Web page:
Can you tell our readers what to expect from your current novel Putting Alice Back Together?
Alice is rather flawed and is dealing with a few issues. It charts not just her downfall, but the life that led to it and then her comeback from that. It’s a bit of a jigsaw without a lid and I hope the readers end up loving her – faults and all.
Where did your inspiration for the novel come from?
I don’t plot so I never really knew where the story was going. Initially it was a lot lighter and more chick lit but that soon changed. I wrote the beginning and ending but it took ages to work out what happened in the middle – my process isn’t a very tidy one.
Splitting up a character over 2 ages is a unique idea, how did this come about?
As I was writing the story I realised that I had too many flashbacks (I’m generally not a big fan of them) so I decided to write Alice at two ages, completely separately, and see what happened. In the end I printed them out and started slotting them together
How do you feel your travelling has developed your writing?
I think any experience and emotion can be drawn on for writing. I get homesick for the UK and I just have to think about airports and I can cry, so I use that type of feeling in my writing.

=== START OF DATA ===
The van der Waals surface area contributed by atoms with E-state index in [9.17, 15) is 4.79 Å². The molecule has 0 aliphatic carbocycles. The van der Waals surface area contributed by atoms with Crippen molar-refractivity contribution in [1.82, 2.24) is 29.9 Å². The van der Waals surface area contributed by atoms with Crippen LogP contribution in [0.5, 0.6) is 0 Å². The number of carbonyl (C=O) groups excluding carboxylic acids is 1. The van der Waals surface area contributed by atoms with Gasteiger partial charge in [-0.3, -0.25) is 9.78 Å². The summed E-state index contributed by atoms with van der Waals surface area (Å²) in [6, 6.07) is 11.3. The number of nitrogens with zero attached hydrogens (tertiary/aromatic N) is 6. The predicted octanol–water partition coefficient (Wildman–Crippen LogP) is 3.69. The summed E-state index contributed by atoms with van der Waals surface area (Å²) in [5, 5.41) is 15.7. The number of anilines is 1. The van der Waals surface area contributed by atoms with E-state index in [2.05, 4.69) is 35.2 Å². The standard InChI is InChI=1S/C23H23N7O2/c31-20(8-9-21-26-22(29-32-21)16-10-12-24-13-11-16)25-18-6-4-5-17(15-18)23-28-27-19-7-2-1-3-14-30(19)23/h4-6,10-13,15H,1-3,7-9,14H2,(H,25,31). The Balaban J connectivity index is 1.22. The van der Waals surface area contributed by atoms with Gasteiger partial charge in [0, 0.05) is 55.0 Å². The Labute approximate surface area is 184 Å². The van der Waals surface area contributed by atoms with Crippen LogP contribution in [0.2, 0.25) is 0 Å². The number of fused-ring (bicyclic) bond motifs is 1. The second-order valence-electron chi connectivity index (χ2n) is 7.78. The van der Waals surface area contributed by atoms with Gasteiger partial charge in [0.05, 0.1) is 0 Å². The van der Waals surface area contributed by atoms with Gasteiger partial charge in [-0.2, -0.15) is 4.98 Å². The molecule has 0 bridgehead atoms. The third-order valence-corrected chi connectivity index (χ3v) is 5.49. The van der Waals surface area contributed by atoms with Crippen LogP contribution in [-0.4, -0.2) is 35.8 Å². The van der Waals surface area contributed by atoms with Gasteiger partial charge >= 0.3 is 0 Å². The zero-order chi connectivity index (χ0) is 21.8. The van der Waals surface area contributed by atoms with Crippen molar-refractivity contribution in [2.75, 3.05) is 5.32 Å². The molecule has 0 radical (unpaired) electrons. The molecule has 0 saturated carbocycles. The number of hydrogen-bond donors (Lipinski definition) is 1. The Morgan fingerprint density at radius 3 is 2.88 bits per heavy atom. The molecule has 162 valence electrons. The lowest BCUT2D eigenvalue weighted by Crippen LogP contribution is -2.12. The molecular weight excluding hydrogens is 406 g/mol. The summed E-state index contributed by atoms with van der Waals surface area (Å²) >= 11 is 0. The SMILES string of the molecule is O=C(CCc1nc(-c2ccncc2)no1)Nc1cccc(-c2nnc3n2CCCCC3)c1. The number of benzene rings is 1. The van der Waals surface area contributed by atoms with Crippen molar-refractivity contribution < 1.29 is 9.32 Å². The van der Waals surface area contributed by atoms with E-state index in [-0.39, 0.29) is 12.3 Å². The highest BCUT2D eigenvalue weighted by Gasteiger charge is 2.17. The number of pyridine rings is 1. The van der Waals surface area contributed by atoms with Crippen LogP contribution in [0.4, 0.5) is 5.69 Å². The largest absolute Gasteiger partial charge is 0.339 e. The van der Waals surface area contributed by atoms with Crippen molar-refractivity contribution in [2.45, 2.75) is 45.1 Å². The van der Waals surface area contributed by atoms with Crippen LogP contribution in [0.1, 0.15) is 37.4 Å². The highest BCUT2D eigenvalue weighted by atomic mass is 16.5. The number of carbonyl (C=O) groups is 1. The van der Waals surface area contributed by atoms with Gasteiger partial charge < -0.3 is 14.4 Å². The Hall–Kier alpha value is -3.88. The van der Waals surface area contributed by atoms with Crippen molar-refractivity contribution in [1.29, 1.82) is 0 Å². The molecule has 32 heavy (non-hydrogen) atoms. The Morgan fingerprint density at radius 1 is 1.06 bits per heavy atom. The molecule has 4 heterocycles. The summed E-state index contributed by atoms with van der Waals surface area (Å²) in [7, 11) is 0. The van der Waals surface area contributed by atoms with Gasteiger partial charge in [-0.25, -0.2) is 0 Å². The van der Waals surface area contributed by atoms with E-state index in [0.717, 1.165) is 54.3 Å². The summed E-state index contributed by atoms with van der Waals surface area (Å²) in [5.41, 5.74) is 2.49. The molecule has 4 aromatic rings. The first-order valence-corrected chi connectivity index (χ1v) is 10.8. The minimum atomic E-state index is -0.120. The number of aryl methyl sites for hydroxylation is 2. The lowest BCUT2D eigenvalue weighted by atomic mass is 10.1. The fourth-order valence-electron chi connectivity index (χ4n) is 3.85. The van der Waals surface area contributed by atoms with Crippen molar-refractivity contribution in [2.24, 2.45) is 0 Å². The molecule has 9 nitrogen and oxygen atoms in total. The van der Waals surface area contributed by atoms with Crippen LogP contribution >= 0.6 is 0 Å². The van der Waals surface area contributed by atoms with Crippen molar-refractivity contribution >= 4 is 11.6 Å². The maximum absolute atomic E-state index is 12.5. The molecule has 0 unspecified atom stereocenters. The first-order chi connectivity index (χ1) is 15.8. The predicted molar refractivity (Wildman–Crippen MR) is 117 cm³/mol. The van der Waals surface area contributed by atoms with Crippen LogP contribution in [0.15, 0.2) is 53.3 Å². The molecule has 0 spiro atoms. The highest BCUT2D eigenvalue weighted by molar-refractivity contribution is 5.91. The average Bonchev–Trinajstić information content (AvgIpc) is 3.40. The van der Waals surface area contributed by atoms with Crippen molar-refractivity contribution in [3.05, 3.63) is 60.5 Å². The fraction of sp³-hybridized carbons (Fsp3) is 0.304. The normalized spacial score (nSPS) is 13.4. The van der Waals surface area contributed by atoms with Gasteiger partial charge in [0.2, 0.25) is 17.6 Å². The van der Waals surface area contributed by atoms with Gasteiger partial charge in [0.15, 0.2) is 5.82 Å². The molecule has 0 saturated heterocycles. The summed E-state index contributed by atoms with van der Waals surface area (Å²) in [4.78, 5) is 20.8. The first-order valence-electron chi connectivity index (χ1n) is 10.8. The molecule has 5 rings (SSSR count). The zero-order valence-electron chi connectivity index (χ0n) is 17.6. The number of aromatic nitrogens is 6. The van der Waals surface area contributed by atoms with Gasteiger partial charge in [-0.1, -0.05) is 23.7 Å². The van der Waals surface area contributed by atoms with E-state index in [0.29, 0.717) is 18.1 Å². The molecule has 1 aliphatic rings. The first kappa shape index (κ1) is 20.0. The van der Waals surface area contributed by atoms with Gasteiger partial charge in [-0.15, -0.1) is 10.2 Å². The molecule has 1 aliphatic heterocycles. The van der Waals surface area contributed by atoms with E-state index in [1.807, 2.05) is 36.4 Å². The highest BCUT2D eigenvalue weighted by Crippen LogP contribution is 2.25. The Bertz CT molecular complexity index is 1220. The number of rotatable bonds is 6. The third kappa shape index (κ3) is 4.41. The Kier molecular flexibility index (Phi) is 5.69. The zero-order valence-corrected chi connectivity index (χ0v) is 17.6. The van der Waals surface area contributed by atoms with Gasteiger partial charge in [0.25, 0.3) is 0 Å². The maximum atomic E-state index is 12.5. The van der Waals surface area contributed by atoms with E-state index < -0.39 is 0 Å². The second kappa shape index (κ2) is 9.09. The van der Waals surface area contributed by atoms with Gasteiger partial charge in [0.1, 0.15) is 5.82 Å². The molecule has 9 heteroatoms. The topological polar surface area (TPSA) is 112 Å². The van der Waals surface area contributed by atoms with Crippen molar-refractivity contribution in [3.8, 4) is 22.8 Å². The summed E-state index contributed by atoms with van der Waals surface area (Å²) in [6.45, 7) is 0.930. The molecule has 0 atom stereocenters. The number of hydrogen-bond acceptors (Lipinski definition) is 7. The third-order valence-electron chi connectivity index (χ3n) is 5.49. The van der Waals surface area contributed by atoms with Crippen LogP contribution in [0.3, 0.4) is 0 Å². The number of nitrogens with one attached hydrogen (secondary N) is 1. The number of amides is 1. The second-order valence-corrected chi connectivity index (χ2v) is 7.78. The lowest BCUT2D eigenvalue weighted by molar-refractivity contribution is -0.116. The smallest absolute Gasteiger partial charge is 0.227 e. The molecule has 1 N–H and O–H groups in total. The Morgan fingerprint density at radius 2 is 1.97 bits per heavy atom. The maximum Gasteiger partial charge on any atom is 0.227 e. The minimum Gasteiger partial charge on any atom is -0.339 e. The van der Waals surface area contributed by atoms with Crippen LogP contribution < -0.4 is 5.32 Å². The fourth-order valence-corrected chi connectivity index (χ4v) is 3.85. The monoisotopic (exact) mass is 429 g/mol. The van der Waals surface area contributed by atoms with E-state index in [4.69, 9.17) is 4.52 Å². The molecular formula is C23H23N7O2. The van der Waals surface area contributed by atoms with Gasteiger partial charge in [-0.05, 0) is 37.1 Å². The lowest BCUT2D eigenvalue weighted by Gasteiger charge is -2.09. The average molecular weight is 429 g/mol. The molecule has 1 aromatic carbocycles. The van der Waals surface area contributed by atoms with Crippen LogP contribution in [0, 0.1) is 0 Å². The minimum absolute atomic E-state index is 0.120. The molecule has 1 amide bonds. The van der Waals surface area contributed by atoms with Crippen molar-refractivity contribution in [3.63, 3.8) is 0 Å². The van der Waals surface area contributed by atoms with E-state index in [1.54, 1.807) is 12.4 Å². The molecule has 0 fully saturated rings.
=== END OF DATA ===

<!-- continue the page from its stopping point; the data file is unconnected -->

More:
As you have worked as a nurse all your life, when did you decide to become a writer?
I have always written – I guess it was my hobby and I just kept going with it. If I wasn’t published I’d still be writing – even now I have a half finished book on my computer that, realistically, will never be published, but I love it and keep going back to it and will still be thrilled when I type “the end”, even if it’s only me that reads it.
Why is your favourite destiantion New York?
It’s so busy and loud and the people are just amazing - everyone you meet could be in a book. The accents, the food, the clothes, Sephora!!! We stayed in Times Square and looking out the hotel window at four in the morning and seeing the place still alive was wonderful.
What attracted you to living in Melbourne?
Melbourne is a wonderful city and I think it is a lot like the UK. Even the weather- it’s hailing today! It’s very cosmopolitan and the food choices and coffee culture are fantastic.
What advice can you give aspiring writers who are looking to write in this genre?
I think if you can try to write every day, even a little bit – you start to find your voice and the momentum builds. I used to write longhand on my coffee breaks or when the babies were asleep (forget housework). I love transferring my longhand to the computer, you get to edit it as you go – it works well for me. Carry a notebook everywhere and even when you’re too busy to write you can think about your story – “did you even hear what I said” is a phrase said to me an awful lot!
What future projects do you have lined up?
I am currently working on
revisions for the book after Putting Alice Back Together. I have a germ of an idea for another one that is still in it’s petri dish in the incubator, but I’m hoping when I haul it out it will have grown.
Interview by Lucy Walton